Kimi Raikkonen cruised around Monte Carlo’s street circuit in the Ferrari California-T, for an interview by Davide Valsecchi :
FIA MONACO GP DRIVERS PRESS CONFERENCE
Coming to you Kimi, you’re another former winner of the Monaco Grand Prix. Is Monaco a race where Ferrari can hope to challenge Mercedes, given the nature of the circuit but particularly the tyres that are on offer this weekend?
Kimi RÄIKKÖNEN: It’s hard to say, obviously. We have go into the weekend and see how it goes tomorrow and go from there. But I expect us to be as good as we’ve been this year at least and then obviously whatever happens over the weekends we will see. But I think it’s a pretty normal race weekend for us, even though it’s always a special place.
Tell us your assessment of Ferrari’s latest updates, why you made the decisions you did in Spain? Obviously you’ve spoken a bit about that already but having reflected on that since Spain, what do you expect here and going forward?
KR: Obviously we think that they are good parts; otherwise they would not be on the car at all. No, there were certain things we wanted to learn and I was prepared to take the chance and work for the long future for all of us. I think we learned things and I’m sure that we will get them working 100 per cent in the future. Maybe here I think they should be fine. You know, every circuit, every condition is different. It was a bit of a tricky weekend for us but I’m sure we’ll be better here and in upcoming races. Like I said, it wasn’t ideal for us but the aim is to improve. We have come still a long way from last year and we want to improve and improve and we have to keep working.
QUESTIONS FROM THE FLOOR
Q: (Vladimir Rogovets – Sb Belarus) I have two questions for all drivers. Last time we talk a lot about the future changes in Formula One. For example, the ban of radio communication between the drivers and the teams. First question: your opinion about this ban. Second question: do you like to be not modern in the race without radio communication?
Kimi why don’t you answer the first one first about the radio ban. Has it made any difference to you at all?
KR: No. For me not – but overall I think it’s not such a big deal to anybody but obviously taking the radio out completely would change a lot and probably in the beginning we wouldn’t finish races but, y’know, I don’t think that’s the way of making F1 more interesting.
And what about the idea that, if the technology’s there, why shouldn’t you be able to use it?
KR: Yeah, I mean obviously something has to change for the future to make it more interesting, to make it more challenging for us also. It would be nice to see the cars going faster and all those things.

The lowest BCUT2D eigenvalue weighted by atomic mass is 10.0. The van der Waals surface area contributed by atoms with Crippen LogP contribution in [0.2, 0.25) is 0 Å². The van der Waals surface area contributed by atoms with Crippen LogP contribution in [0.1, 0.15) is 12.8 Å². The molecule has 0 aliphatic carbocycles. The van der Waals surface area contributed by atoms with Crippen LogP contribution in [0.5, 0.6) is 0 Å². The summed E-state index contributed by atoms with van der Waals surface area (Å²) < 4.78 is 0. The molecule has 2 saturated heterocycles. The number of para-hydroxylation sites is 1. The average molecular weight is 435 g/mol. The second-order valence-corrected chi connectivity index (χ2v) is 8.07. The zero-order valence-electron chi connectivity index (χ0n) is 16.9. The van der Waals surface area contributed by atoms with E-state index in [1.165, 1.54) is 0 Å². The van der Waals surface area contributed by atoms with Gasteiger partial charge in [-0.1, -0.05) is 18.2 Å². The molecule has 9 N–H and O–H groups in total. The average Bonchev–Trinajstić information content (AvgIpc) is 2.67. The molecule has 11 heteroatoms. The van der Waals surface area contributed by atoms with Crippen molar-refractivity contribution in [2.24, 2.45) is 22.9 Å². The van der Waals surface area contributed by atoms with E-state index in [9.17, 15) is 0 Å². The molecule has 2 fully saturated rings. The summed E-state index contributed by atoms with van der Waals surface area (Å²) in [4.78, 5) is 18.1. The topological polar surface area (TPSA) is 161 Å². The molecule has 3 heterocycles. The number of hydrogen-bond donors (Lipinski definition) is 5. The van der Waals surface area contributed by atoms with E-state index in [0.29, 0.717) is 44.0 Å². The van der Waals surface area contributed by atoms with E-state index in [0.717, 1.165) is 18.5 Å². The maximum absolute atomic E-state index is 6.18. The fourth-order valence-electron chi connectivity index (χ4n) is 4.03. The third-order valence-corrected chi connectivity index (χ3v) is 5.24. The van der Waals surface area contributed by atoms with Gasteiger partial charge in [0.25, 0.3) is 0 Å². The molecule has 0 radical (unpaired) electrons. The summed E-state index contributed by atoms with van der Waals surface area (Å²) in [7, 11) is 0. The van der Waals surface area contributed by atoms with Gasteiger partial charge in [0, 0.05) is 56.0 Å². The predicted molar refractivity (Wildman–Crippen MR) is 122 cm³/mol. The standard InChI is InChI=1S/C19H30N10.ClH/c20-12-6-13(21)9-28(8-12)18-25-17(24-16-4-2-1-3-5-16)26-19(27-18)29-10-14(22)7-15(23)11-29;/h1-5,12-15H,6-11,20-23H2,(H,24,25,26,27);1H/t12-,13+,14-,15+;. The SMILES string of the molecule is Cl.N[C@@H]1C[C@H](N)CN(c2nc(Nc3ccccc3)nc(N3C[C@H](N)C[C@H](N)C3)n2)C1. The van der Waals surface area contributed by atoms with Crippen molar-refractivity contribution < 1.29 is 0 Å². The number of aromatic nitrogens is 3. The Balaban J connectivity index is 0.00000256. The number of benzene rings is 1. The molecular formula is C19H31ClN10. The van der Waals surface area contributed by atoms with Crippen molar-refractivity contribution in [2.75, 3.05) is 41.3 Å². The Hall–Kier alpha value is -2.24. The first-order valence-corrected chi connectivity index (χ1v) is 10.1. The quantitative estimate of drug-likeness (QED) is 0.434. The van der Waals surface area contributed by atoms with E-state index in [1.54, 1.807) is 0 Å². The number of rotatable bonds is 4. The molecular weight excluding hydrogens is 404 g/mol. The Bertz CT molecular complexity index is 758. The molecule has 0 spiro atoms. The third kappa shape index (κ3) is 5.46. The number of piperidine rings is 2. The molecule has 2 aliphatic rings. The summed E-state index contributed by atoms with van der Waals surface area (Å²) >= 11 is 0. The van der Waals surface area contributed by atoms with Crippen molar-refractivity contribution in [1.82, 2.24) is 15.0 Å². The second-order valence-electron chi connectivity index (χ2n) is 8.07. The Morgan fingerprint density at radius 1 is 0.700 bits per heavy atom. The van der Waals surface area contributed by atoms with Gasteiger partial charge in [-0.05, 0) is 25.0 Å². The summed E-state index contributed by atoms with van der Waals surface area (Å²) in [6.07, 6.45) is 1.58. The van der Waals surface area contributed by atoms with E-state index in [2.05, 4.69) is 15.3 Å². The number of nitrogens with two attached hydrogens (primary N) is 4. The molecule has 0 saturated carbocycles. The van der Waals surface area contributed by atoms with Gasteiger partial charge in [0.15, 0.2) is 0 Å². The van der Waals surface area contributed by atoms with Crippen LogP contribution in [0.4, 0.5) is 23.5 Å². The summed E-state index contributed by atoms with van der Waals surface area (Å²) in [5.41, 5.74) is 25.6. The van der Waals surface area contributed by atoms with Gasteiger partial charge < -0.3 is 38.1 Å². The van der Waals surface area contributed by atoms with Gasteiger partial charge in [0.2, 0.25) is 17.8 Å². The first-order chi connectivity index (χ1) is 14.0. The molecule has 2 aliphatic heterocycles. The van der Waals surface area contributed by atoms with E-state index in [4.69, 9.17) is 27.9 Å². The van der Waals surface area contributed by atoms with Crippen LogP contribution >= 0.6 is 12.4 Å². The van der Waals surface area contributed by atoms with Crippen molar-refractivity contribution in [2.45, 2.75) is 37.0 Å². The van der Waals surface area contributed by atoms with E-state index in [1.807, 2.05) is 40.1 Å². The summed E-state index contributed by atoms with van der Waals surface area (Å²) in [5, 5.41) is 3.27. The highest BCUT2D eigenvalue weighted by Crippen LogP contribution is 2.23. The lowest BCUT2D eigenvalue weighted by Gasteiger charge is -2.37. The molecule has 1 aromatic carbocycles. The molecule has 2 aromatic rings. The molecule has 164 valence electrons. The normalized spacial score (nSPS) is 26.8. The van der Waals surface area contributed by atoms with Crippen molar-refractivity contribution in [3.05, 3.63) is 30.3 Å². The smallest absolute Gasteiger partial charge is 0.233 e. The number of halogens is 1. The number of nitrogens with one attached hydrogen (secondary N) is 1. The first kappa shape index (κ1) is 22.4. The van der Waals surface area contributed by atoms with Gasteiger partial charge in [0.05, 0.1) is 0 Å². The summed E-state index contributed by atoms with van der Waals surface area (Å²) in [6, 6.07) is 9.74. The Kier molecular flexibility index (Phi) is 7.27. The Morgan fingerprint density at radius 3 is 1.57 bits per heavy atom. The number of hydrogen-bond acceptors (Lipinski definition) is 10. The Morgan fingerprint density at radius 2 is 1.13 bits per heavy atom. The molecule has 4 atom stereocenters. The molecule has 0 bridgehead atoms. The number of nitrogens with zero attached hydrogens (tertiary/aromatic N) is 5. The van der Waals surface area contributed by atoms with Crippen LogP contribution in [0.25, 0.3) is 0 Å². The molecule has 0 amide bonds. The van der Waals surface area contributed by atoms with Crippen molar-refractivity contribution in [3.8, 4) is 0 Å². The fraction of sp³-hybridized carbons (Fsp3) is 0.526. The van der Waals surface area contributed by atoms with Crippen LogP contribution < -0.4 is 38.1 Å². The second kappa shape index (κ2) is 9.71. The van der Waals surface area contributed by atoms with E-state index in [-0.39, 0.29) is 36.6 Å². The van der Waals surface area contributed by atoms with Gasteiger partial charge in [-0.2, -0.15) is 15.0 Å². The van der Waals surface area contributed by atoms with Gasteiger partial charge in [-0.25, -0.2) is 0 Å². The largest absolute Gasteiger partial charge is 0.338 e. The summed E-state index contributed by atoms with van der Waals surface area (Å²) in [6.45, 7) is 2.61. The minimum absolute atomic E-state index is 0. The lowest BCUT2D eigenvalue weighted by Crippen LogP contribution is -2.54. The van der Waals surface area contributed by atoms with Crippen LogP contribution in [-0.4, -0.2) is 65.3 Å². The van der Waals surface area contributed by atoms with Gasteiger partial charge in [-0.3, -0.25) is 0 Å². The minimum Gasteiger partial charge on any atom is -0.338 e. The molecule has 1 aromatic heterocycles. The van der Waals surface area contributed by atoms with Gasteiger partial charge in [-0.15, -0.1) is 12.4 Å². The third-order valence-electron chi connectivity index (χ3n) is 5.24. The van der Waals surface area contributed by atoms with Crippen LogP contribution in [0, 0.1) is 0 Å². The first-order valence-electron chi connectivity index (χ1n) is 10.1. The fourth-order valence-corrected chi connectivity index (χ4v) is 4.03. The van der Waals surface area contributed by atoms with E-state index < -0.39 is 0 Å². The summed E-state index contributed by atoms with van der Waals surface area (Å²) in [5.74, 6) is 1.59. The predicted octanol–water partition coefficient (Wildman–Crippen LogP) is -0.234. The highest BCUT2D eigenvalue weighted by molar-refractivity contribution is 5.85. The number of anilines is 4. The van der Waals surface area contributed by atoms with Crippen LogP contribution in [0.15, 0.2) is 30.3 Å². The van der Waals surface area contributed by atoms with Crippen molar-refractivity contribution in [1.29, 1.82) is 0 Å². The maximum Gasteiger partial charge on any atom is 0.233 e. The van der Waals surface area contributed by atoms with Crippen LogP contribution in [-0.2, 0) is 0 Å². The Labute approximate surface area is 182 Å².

Q: (Dan Knutson – AutoAction / Speed Sport magazines) All six of you, just yes or no, would you like to see refuelling return?
ME: I like it as it is now.
RG: Don’t care.
VB: I’ve never tried refuelling so maybe it would be nice to try.
All three gentleman in the front row did race with refuelling. Jenson?
JB: It’s not a question that has a yes or no answer is it? You obviously the safety aspect – the reason we went away from refuelling – and also the money, the cost. In terms of racing, I think it was great, back in the day when we had refuelling. If you had an issue on lap one, you could change your race around, you could do something different – whereas now it’s very difficult…
LH: He did say just a yes or no…
JB: Yeah, I know – but it’s rubbish as a yes or no question!
LH: I’m going to say yes.
Q: (Livio Oricchio – GloboSport.com) We can expand this question. In general the packaging the Strategy Group is planning for Formula One 2016, 2017. In general, do you agree with wider cars, wider tyres, more horsepower and – mainly – one team supplying the car for another team?
Kimi, did you like what you heard from last week – the suggestions?
KR: I don’t really know. More or less. I think it would be nice. Would be good for everybody, and it would look much nicer. It would I think be more like it used to be and I think it’s the right way to go. Hopefully it happens – but we have to wait and see.
Q: (Ian Parkes – Autosport) Kimi, I’m sure you’re probably aware that your fellow Finn behind you has been linked with your seat for next year, should you or Ferrari opt not to exercise the extension in your contract. Would Valtteri be a good fit for Ferrari, knowing him as you do and knowing Ferrari as you do and if so, why?
KR: Who knows? Even though we are both Finns, we don’t know each other so well. You will have to ask Ferrari what they’re going to do but very certain what will happen and obviously it seems to be every year or every team I am in, it seems I’m being kicked out or a new contract or whatever. I’m not worried about it at all so time will tell, for sure.
Q: (Heikki Kulta – Turun Sanomat) Kimi, qualifying being so crucial here, how much more pressure does that put on you when you’re qualifying has not been that great this year?
KR: Not any more. Obviously it’s not been ideal. If you think it’s not going to be ideal, it’s probably going to be better than expected. It’s always the important race, but every race is simple in qualifying. This might be a bit more but these days it’s not the easiest thing to overtake. The cars… we do our best, try and get things right all weekend long and be up there.